After days of unseasonably warm weather, it’s finally going to start feeling more like winter — at least by Southern California standards.
But perhaps more important, much-needed rain is in the forecast, courtesy of back-to-back weather systems, at a time when the region is slipping deeper into drought.
A significant shift in the weather pattern is expected to bring cooler temperatures, cloudy conditions and showers to the Southland as early as Friday, the National Weather Service said.
Thursday will mark the last day of 70-plus-degree weather for at least the next week, according to the forecast. There will also be multiples chances of rain, the first coming Friday.
Between then and Saturday, temperatures are predicted to plummet into the 50s and low 60s, the forecast for L.A. and Ventura counties showed.
Scattered showers are possible, but the storm isn’t anticipated to bring much rain — just about one-tenth to one-third of an inch of rain.
During the period, light snow is possible in the mountain areas, with snow levels dropping as low as 4,000 feet.
In Riverside, Orange and San Bernardino counties, rain and mountain snow are possible on Saturday but will likely taper off Sunday morning, according to the NWS.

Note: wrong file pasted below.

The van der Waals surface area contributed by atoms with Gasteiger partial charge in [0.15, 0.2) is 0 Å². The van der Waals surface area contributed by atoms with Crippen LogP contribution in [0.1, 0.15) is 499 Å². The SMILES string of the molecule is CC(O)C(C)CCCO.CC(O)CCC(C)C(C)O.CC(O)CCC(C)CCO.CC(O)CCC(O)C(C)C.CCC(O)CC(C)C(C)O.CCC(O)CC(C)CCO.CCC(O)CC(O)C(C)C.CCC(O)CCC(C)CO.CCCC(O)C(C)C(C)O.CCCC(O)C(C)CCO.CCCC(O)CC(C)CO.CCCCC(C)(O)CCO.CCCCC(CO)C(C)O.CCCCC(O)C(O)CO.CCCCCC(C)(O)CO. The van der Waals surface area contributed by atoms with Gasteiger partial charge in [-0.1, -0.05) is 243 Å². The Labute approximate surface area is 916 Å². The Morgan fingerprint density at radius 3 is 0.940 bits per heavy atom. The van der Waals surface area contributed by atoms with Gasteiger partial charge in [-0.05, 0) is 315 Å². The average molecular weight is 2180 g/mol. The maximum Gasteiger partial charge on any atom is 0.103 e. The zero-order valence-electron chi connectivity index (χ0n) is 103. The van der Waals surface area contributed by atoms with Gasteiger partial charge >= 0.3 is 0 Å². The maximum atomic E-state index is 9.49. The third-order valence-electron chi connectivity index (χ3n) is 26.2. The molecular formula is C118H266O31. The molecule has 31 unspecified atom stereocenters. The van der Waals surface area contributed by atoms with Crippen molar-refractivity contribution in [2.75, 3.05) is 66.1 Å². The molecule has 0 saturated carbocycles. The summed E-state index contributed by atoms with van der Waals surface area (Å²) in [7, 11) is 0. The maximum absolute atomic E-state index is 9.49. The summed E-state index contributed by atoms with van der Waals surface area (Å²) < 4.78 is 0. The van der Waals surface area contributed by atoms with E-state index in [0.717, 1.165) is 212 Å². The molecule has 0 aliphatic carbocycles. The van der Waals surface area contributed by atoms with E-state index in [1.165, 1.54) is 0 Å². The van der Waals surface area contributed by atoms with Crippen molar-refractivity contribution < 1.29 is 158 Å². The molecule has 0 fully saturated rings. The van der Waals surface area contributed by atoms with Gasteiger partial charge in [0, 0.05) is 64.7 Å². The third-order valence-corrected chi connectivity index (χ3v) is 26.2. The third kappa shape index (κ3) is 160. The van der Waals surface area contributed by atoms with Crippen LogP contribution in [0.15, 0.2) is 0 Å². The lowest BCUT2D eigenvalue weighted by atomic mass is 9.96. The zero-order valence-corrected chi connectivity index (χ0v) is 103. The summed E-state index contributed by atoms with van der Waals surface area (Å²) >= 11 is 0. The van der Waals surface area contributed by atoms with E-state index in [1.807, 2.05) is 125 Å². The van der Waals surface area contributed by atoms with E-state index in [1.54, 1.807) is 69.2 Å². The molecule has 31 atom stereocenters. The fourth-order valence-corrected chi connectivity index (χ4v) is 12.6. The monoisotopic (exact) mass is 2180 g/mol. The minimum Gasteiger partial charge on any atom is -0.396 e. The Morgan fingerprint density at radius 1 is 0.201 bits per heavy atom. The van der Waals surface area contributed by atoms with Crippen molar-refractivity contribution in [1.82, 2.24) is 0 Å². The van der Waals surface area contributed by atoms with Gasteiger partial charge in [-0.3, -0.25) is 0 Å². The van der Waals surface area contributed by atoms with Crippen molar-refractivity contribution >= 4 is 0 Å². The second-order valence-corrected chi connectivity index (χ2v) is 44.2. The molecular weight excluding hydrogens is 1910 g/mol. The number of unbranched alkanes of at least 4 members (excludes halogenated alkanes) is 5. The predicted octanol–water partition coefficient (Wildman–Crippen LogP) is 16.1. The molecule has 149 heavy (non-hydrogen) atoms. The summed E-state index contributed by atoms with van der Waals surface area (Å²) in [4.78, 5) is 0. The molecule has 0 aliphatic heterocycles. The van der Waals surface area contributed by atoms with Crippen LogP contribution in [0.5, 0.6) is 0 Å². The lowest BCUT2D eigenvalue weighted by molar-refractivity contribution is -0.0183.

A second weather system will bring the possibility of additional rain along with mountain snow at lower elevations from Sunday night through Tuesday.
Forecasters warned that the storm could have a “major impact” on Monday and Tuesday,” bringing widespread rain and significant snow in the mountains.
“It’s going to be chilly too this weekend and early next week. Break out those winter coats!” NWS’s San Diego Twitter account stated.
The wet weather will be a welcome change to a region that has thus far experienced a dry winter, with conditions steadily deteriorating into drought amid the ongoing La Niña climate pattern.
La Niñas typically lead to dry conditions in Southern California, climatologist Bill Patzert told the Los Angeles Times back in September.
Forecasters with the National Oceanic and Atmospheric Administration predicted in the fall that the pattern would last through winter.
So far this season, there’s been little rain in the Southland. The latest drought map showed much of the region experiencing moderate drought in Ventura and much of L.A. County, with conditions worsening further inland. Parts of Riverside and San Bernardino counties are already mired in severe to extreme drought.
Drought exists in some stage in approximately 95% of the state, according to the latest report from the federal drought monitor.
Comparatively, the state was drought-free at this point last year, with less than 4% considered abnormally dry.
And in the Sierra Nevada, the snowpack levels from north to south are all well below normal for this time in January. That’s due to dry and record warm conditions, according to Daniel Swain, a climate scientist at UCLA.
“But these numbers will improve–perhaps significantly–as multiple cold storms arrive this weekend into next week,” Swain tweeted.
The snowpack is a key source of water for the state, accounting for approximately 30% of California’s supply.